|My pages about the area around Central part of Sweden|
|My travel stories||My photo impressions|
|Barsta Chapel from the 1600s||Fäberget, a hike to the top||Skuleberget, a hike towards the top|
|Färnebofjärden National Park||Fulufallen, a great short hike||Skuleskogen NP, a walk in the woods|
|Nipfjället, surrounded by reindeers||Hackås, murals from the 1200s||Skuleskogen NP, Slåttdalsskrevan|
|Rotsidan, a beautiful stretch of coast||Högklinten, a hike to the top||Vålådalen, hike Blanktjärnsrundan|
|Sundborn, The Carl Larsson Gården||Norrfällsviken, endless shingle fields||Ytterlännäs old church from 1200s|
|Nämforsen Rock Carvings||Åre, 3 waterfalls|
|Omneberget, a hike to the top|
Summer 2020, and our original travel plans for this year have totally disappeared due to the Covid19 epidemic. But slowly a new travel plan has developed, to a destination that has been on our wishlist for quite some time: a visit to The High Coast of Sweden. And on the route back home making stops in the Åre/Vålådalen area and the area around Idre. These are two beautiful mountain areas, mostly known for winter sports, but they are also perfect for hiking during the summer months.
All the photos in the collage below are clickable, so you can view the larger photo.
View from the garden
Warm welcome by our guide at the start of the tour
On our way driving north we planned in a stop at the "Carl Larsson Gården" in Sundborn. It is not that far from where we live, but just a bit too far to do it just in a daytrip, driving back and forth. So combining a stop with our travels towards the north of Sweden was perfect.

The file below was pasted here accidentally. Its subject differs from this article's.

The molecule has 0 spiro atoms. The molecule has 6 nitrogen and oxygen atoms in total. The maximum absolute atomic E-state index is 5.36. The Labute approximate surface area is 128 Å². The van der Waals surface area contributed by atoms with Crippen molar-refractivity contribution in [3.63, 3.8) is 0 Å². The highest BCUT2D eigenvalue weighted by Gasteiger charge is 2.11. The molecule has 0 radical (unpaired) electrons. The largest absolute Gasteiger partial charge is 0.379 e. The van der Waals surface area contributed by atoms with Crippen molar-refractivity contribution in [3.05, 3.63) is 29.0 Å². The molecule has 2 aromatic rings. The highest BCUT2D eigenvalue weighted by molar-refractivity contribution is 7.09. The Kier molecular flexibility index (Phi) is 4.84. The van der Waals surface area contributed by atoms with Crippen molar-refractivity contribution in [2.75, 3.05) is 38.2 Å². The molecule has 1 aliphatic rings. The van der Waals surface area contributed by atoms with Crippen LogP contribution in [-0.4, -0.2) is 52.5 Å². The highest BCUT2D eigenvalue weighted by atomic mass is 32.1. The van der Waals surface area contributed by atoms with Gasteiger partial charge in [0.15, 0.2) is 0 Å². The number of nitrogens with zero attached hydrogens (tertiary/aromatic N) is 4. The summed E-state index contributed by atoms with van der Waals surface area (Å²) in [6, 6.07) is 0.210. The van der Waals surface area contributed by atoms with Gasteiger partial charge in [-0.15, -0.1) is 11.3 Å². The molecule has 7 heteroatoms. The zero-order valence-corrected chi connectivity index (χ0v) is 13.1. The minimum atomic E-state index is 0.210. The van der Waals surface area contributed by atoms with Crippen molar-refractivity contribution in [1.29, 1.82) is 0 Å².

On the photo above to the right you can see our friendly guide, dressed in clothes typical for the time.
"War välkommen kära du, till Carl Larsson och hans fru!"
Or freely translate: "Be welcome dear you, to Carl Larsson and his wife!" These are the words written above the entrance to Carl and Karin Larsson’s beloved 'Lilla Hyttnäs' house in Sundborn, just outside Falun. And this little line of words gives a hint of the quirkiness and character of the interior of this house.
To be honest, I didn't have any high expectations at all for this visit to Sundborn and Lilla Hyttnäs, home to these two famous Swedish artists. Åke really wanted to go. But myself, not orginally being from Sweden, had no real attachement to these artists and their history. But as soon as I walked through this door it all changed; what an amazing and surprising place! And the story of their lives really touched me deeply.
Self portrait Carl Larsson
On the left you can see self-portrait of Carl Larsson, one of Sweden’s most well-known and loved artists. Born in 1853 in Stockholm and died in 1919 in Falun. His family was poor and Carl grew up in dismal circumstances. The only glimmer of hope was his strong artistic talent, which emerged early on in his life. He spent several years in Paris where he tried to establish himself as an artist, but in spite of all his hard work he never achieved any success.
The turning point came in 1882 when he moved to the Scandinavian artists’ colony in Grez-zur-Loing outside Paris, and where he changed his style from oil painting to watercolours. And it was also in Grez-zur-Loing where he met his beloved wife and fellow-artist Karin. Carl and Karin were married in 1883 and had eight children. Karin and the children quickly became Carl’s favourite models. The paintings of their home quickly became popular and reached a wide public.
And on the right you can see Karin Larsson, painted by her husband. Born in 1859 in Hallsberg and died in 1928. A fantastic painter in her own right, trained at the Academy of Fine Arts in Stockholm and Paris.